Let me try to explain myself a little better.

          The actual Renaissance is often described as a cultural movement, a period of great change and advancement, a time of emergence from the barbaric nature of Middle Age Europe. Yet, it was not a ‘movement’ in the sense that, say, feminism is a movement. The Renaissance came about not as a result of directed efforts made by citizens and governments, but largely because of a complex confluence large-scale civic, social and technological changes created by a changing economy and changing politics. The exact nature of the confluence is still debated.

          Although we can all be agents of change, and although we must strive to do what we can, to come up with solutions, to come up with answers, we must also keep in mind the immensity of the system. Middle Age Europe was not barbaric because everyone liked it that way. There is no period in human history when someone or the other hasn’t been happy with the status-quo. However, transformational changes in society require corresponding transformational changes in economic and political systems.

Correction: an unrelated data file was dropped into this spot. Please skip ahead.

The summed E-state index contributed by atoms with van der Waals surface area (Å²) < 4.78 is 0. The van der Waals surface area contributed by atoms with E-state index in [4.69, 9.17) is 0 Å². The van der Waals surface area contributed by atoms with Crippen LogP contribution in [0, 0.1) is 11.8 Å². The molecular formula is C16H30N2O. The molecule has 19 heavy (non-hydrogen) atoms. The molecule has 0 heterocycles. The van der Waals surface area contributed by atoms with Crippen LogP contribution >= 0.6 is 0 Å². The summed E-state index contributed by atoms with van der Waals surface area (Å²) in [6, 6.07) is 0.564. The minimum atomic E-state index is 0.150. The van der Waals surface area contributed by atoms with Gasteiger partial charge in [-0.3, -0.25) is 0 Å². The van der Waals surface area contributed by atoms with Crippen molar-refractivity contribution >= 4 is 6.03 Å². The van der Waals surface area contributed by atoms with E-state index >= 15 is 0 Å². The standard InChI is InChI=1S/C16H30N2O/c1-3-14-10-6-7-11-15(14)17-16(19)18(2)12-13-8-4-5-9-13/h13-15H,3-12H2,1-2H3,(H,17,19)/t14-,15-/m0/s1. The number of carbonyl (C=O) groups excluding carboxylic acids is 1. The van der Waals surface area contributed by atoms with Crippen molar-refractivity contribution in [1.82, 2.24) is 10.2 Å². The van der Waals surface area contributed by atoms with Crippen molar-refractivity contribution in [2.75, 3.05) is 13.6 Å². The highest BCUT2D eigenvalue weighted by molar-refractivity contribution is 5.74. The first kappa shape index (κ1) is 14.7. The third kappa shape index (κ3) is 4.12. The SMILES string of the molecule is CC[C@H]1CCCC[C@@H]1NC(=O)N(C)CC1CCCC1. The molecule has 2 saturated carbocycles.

What I am getting at is that at our level at least, there is unlikely to be any renaissance we can see. The very best we can do is both create and follow the slow, steady, inexorable transformations in the so-called ‘Zeitgeist’, which produce true, measurable change.